BOSTON — Sperm banking among pubertal boys being treated for cancer is significantly underutilized, according to new research presented here at the 2012 Pediatric Academic Societies Annual Meeting.
Leena Nahata, MD, a fellow in Pediatric Endocrinology at Children’s Hospital in Boston, and colleagues, wrote that advances in pediatric oncologic therapy have greatly improved survival rates, which has shifted the focus to the late effects of treatment, such as infertility. Focusing on adolescents who underwent bone marrow transplants (BMT) was of particular interest, they wrote, because total body irradiation prior to transplant and the use of alkylators are known to cause permanent gonadal damage.
“Specifically, in pubertal males, there is a method of fertility preservation that’s known to be safe and effective,” Nahata told Healio.com. “This leads us to ask, ‘Why isn’t this being used more often or more consistently?’”
The researchers analyzed data of 72 male cancer patients aged at least 13 years who had a BMT at the Dana-Farber Cancer Institute from 2003 to 2010. The most common diagnoses, they wrote, were acute lymphoblastic leukemia (n=24), acute myeloid leukemia (n=11), chronic myelogenous leukemia (n=7) and Hodgkin’s disease (n=9).
Four patients were excluded from the study because of inadequate information. Of the remaining 68 patients, only six had attempted to bank sperm before their initial oncologic therapy, suggesting that this cohort was thought to be at low risk for infertility, according to the researchers. Thirty-three patients attempted to bank sperm before BMT. Of those, 39% were azoospermic and 15% were oligospermic. Nineteen patients did not attempt to bank sperm, and in 13 patients, the decision to bank was unclear.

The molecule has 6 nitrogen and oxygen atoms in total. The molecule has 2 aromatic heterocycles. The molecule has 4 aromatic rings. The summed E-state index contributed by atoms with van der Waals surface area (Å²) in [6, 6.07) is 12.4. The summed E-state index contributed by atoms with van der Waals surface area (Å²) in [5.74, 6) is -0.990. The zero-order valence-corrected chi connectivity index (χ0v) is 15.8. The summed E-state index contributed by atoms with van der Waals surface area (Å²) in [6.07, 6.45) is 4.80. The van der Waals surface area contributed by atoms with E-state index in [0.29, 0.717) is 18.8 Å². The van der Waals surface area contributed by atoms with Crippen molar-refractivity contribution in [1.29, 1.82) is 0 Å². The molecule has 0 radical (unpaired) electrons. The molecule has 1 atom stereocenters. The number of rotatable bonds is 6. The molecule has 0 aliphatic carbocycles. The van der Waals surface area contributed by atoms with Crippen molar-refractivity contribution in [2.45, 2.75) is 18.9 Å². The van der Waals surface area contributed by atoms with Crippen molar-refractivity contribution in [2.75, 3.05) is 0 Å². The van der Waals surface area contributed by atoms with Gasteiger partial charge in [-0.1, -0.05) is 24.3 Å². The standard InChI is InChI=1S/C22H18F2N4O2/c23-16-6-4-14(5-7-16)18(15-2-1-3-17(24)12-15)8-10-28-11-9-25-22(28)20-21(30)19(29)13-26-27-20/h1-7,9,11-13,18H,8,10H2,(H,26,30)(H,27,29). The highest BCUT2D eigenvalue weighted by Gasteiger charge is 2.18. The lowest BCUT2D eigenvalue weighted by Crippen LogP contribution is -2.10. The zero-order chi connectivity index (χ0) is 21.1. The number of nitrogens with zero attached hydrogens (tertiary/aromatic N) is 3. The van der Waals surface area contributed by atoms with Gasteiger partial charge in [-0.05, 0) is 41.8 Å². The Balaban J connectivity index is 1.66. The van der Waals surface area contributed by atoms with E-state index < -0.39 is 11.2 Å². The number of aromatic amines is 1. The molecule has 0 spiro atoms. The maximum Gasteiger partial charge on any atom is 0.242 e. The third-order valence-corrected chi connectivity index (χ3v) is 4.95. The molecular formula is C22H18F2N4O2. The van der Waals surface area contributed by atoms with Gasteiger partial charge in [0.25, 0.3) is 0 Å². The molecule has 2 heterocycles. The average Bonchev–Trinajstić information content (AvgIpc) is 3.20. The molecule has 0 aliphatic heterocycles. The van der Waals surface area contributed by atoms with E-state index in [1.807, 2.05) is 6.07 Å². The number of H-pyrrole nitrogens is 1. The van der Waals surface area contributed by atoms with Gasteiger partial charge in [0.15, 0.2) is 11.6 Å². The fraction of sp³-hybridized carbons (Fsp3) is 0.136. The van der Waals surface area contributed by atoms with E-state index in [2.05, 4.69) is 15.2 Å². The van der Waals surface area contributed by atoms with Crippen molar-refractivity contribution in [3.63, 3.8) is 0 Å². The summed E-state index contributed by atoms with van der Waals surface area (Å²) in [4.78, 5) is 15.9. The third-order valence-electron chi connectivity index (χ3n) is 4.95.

According to Nahata, the study demonstrates that even cancer therapies that may not be known to cause permanent infertility can cause transient gonadal dysfunction, precluding patients from being able to preserve their fertility after treatment has started.
In light of these findings, Nahata said a more consistent approach to fertility counseling is needed for all male adolescent cancer patients. Part of the problem, she added, is that although AAP and American Society of Clinical Oncology strongly recommend fertility counseling for all reproductive-aged patients around the time of initial diagnosis, the decision to counsel is subjective and left to the discretion of the practitioner.
“That leaves a lot of gray area in terms of which patients should be the most strongly encouraged to bank sperm at the time of initial diagnosis,” Nahata said. “Those recommendations can be interpreted in different ways. In what level of detail should we be discussing fertility and risk? Should everyone be encouraged to bank, or only those patients thought to be at highest risk? Further, our study shows that we are underestimating the risk of infertility in many of these patients.”
For more information:
- Nahata L. #3855.704. Presented at: the 2012 Pediatric Academic Societies Annual Meeting; April 28-May 1, 2012; Boston.
Disclosure: Dr. Nahata reports no relevant financial disclosures.